I have written a post on turmoil in Pakistan shortly after the assassination of Benazir Bhutto. It is very important to review how things have gone through since then. Despite severe criticism to President Pervez Musharraf, the United States has a dilemma in dealing with him as he is a key ally in the War on Terror. Peter Beinart, Fellow at the Council on Foreign Relations warned that failure to deal with the turmoil would make this county another Iran. Robert Kagan, Senior Associate at the Carnegie Endowment for International Peace, commented that the United States not stick to Musharraf because there were pro-American alternatives to him in Pakistan.

Since then, Musharraf is compelled step down, though he barely managed to stay in power for more than half a year. Just after the assassination turmoil, the United States and Britain urged opposition leaders such as Asif Zardari and Nawaz Sharif to work with Pevez Musharraf, for political stability in Pakistan (“Coming to Terms”; Economist; February 28, 2008).

However, Musharraf’s authoritarian rule led Zardari and Sharif to impeach him. Musharraf sacked Chief Justice Iftikhar Muhammad Chaudhry who invalidated his October reelection as the President in uniform. Zardari and Sharif blamed this extra-constitutional behavior, and demanded him to resign.

The Economist argues “Pervez Musharraf’s exit should be seen as an opportunity for his Western allies, not a setback” (“Another Bushman down”; Economist; August 21, 2008). Musharraf is neither liberal nor secular, as he sponsored Taliban until 9-11. More importantly, Musharraf’s unelected presidency undermines democratic legitimacy, which is a handicap to fight against extremists in Pakistan and Afghanistan. Actually, right after the assassination of Bhutto, the International Crisis Group recommended that Musharraf resign and Pakistan restore constitutional rule (“After Bhutto's Murder: A Way Forward for Pakistan”; Asia Briefing; 2 Jamuary, 2008).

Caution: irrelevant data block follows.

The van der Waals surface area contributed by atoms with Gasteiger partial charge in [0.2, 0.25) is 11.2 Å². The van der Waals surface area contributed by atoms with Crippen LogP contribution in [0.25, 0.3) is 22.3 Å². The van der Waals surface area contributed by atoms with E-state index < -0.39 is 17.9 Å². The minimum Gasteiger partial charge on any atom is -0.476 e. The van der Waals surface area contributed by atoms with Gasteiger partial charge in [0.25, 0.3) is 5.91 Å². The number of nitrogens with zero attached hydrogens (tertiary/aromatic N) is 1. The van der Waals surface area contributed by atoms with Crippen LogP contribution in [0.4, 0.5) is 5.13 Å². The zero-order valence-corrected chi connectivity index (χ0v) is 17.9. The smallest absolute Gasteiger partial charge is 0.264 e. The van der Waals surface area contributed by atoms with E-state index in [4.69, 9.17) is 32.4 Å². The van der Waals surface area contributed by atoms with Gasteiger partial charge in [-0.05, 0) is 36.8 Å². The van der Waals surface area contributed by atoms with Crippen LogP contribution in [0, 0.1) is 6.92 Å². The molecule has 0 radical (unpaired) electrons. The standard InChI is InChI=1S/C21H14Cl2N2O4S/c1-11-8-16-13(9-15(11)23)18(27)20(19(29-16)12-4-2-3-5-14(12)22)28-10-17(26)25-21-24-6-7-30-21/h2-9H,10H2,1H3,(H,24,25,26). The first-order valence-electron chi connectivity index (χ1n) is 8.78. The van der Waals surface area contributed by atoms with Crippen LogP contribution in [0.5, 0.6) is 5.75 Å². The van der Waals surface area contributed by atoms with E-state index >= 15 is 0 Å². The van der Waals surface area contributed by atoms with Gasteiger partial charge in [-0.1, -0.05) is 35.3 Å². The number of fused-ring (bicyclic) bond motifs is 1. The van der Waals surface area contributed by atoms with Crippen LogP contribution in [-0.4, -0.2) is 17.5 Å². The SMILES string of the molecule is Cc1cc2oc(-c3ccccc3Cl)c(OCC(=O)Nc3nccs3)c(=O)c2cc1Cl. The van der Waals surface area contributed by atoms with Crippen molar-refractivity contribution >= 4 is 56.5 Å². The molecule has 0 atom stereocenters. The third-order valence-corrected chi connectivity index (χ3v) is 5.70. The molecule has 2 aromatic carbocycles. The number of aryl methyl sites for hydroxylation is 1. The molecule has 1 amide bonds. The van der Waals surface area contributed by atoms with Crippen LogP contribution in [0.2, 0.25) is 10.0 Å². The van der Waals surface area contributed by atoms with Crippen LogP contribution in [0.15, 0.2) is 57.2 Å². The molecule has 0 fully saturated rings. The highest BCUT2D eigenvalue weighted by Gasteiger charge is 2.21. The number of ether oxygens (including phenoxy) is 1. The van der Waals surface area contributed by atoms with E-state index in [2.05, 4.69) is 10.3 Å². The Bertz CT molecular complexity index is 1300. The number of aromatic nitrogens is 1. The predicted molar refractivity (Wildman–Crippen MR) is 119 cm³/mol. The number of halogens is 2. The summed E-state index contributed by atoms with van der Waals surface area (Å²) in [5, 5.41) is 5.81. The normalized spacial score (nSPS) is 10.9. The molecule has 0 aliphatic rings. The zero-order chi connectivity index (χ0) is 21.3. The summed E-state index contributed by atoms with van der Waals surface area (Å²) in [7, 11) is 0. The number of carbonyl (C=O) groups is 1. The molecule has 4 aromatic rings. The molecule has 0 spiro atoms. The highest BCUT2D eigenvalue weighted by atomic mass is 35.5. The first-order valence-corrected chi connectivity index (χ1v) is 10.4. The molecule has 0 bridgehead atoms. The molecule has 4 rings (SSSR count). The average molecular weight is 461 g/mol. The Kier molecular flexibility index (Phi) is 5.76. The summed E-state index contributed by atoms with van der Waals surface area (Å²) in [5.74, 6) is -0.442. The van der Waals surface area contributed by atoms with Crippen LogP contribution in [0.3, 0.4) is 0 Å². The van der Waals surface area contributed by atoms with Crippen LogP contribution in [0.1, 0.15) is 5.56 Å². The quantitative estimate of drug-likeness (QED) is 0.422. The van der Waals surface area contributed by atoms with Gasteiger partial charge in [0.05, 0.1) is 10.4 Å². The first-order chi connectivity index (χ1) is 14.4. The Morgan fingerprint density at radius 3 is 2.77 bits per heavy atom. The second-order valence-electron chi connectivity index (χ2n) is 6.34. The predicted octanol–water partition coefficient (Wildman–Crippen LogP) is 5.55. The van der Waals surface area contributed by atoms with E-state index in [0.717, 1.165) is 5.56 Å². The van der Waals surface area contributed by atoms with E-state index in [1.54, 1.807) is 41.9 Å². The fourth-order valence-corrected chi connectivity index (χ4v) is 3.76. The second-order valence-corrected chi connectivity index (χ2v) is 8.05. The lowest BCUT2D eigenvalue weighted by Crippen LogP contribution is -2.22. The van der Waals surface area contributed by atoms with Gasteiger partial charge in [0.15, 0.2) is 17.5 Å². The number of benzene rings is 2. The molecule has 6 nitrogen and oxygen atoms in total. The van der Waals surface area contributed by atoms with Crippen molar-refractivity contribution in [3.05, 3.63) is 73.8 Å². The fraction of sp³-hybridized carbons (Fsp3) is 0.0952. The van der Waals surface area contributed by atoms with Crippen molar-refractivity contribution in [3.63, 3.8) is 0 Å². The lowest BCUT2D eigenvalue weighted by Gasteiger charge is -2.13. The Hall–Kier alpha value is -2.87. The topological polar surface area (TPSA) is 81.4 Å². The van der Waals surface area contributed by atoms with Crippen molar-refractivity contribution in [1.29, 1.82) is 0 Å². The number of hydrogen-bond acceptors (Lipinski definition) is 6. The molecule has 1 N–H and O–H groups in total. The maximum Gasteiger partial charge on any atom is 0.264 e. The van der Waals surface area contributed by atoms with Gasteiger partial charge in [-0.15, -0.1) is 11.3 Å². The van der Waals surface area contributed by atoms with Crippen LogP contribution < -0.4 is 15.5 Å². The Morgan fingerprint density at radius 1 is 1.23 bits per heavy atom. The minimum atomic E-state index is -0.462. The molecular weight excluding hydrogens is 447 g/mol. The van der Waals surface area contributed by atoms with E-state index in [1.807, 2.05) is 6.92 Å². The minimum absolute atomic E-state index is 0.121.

The post-Musharraf election will be held on September 6, and competed primarily between Asif Zardari, widower of late Prime Minister Benazir Bhutto, and Nawaz Sharif, Prime Minister before Musharraf’s coup d’état in 1999. Are they ready to save a terrorist roaming country?

Prior to talking of the election, let me mention briefly about political parties in Pakistan. An article by Jayshree Bajoria, Staff Writer at the Council on Foreign Relations, will be helpful for basic understanding (“Pakistan's Institutions and Civil Society”; Backgrounder; August 25, 2008).

Pakistani People’s Party (PPP):
Led by Asif Zardari. A center-left party founded by Prime Minister Zulfikar Ali Bhutto, father of Benazir Bhutto, in 1967. Member of Socialist International.

Pakistan's Muslim League-Nawaz (PML-N):
Led by Nawaz Sharif. Originates from the Muslim League founded under the British Raj, by Mohammad Ali Jinnah who is the father of Pakistani independence. In 1999 when Prime Minister then Nawaz Sharif was ousted, PML was divided into PML-Nawaz and pro-Musharraf PML- Quaid-e-Azam or PML-Q.

For the prospect of the post-Musharraf Pakistan, I would like to mention a blog by a Pakistani political scientist, entitled Watandost, which means “friend of the country” in Urdu and Farsi. This blog is published by Hassan Abbas, Research Fellow at the John F. Kennedy School of Harvard University, who worked for both democratic leader Benazir Bhutto and military dictator Pervez Musharraf.

In his contribution to the International Herald Tribune, Abbas says that Pakistan will overcome the chaos after Musharraf, despite recent beak up of the Zardari-Sharif coalition. Democratic institutions in Pakistan will manage the country better than dictatorship, and Abbas insists that the West support them with patience.

Come to think of it, America had been tolerant to authoritarian or corrupt dictatorship during the Cold War. In the War on Terror, promotion of American ideal is a critical agenda. Pakistan is a typical case of such a policy change.

On the other hand, Pakistanis must remember: it was incompetence of parliamentary politicians that triggered military coup d’ état so frequently in the past. This was also the case with the collapse of the Weimar Democracy in Germany and the Taisho Democracy in Japan. Post Musharraf leaders should not repeat the same mistake again. Otherwise, Pakistan will fall into the hands of extremists such as Al Qaeda and Taliban.

The next administration in Pakistan must work closely with the West, regarding counter terrorism strategy and empowerment.